To the GT, and what a mass of people. There are 9-10 shoe storage windows where you can exchange your shoes for a token; and really this is the biggest mass of religiously unshod people I have ever been a part of. When I got to the actual entrance over more blinding and scorching marble I found that God also wanted me to have a hanky on my head. Luckily, the picturesque purple-coated, spear-bearing guard was able to oblige me with an attractive yellow thing. (I recollect that at the Western Wall of Jerusalem God directed me to wear a paper plate on my head. Out of respect you understand.) I walked around the pool (the 'pool of nectar' = 'amrit sarovar',) where people were bathing to get the healing benefits from this spiritual water, but it wasn't that interesting. Eventually I found myself in a pushing mob heading into the GT itself. This took at least an hour, but thankfully the lines were under cover and fans were blowing on us. At the very end the temple itself was rather odd. There was no apparent service or room for such, it was just a set of small rooms in which a few people were able to pray and there were a couple of really big books that a cleric was guarding. Presumably, the one on the second floor was the famous Guru Granth Sahib, but it wasn't specially marked.


The Golden Temple

In the heat outside the temple I spied a Macca's, which promised air conditioned coolness, edible food, and drinkable coffee. I spent a pleasant hour in there recovering and then went back to my hotel - also quite an oasis in this desert heat.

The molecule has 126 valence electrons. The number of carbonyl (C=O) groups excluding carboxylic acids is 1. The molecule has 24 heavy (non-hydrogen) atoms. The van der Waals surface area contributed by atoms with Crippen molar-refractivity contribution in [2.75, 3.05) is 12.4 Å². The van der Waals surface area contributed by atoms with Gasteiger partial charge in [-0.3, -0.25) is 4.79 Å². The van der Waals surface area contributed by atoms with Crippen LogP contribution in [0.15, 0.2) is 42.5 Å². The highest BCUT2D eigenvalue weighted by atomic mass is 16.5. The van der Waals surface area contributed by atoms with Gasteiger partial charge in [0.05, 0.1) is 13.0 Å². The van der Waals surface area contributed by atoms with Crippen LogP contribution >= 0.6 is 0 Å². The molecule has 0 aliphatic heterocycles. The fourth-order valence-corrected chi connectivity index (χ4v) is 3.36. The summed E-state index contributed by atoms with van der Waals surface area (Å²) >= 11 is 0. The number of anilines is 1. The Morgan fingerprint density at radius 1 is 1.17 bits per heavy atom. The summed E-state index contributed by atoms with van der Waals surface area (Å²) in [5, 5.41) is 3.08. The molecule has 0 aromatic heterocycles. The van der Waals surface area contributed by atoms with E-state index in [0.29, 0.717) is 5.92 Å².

A long day in the train - 8 hours - but no great difficulties. The only remarkable thing is that I left my glasses on the train and I'll probably try to find a new pair tomorrow. Luckily, I only need magnifying glasses (x2.5) so they're pretty cheap. In fact, I find that I'm able to get along ok without them, as long as I'm able to give myself time for the eyes to focus on things that are near. It's a pain, but not much of one.


Anyway, I'm back in DELHI


I went back to the Ajanta - it's my favourite hotel now. The room they've given me is even better than the last one; it has a balcony with a large egg-lounger. I think it may be a little warm for lying around outside though - I think the temperature when I got here was about 44C.


Best hotel yet






Took the rare opportunity of wifi availability in the early morning to read and reply to some emails, and to check the online ticket for the flight home for times and termini. All good. If I walk out of here at 8:30 tomorrow morning I should get to the airport at about 9:45 for my 11:50 flight.


Another appallingly hot day today. Somewhere near 48C I think. Being outside is like standing in front of the oven with the door open. I went down to Connaught place again, since I know I can find decent shops and also decent refreshments there. Hunted around for a bit looking for a scarf for Deb, as requested. Eventually found a good one for just R480. Going into that shop was just about the only way I could shake off some kid who'd attached himself to me and wanted to walk and talk, but mostly to get me to go into the underground market. Eventually I did go in just to see what was there. There was nothing; just junk shops. After I bought the scarf I went next door to Dunkin' Donuts for a snack and a drink, which was good, but the kid reacquired me almost as soon as I was back on the street. This time I told him I'd had enough and he could go away now. 


Back to the hotel and spent time in the room. I lost count of the number of power interruptions. I don't know how an economy can survive under these conditions.







Easy stages. Had a pleasant first stage since I was placed in the first row past the wall. I had miles of leg room and could really stretch out. There was a bit of a hold up in Guangzhou as the flight was delayed for 1:45 until 23:00 because of weather. Had a coffee and failed to understand how to make the free wifi work. At least the service is better this time than it was in all previous visits, when I wrote this place off as a disaster.


Otherwise, no drama; and I easily got back to the Gold Coast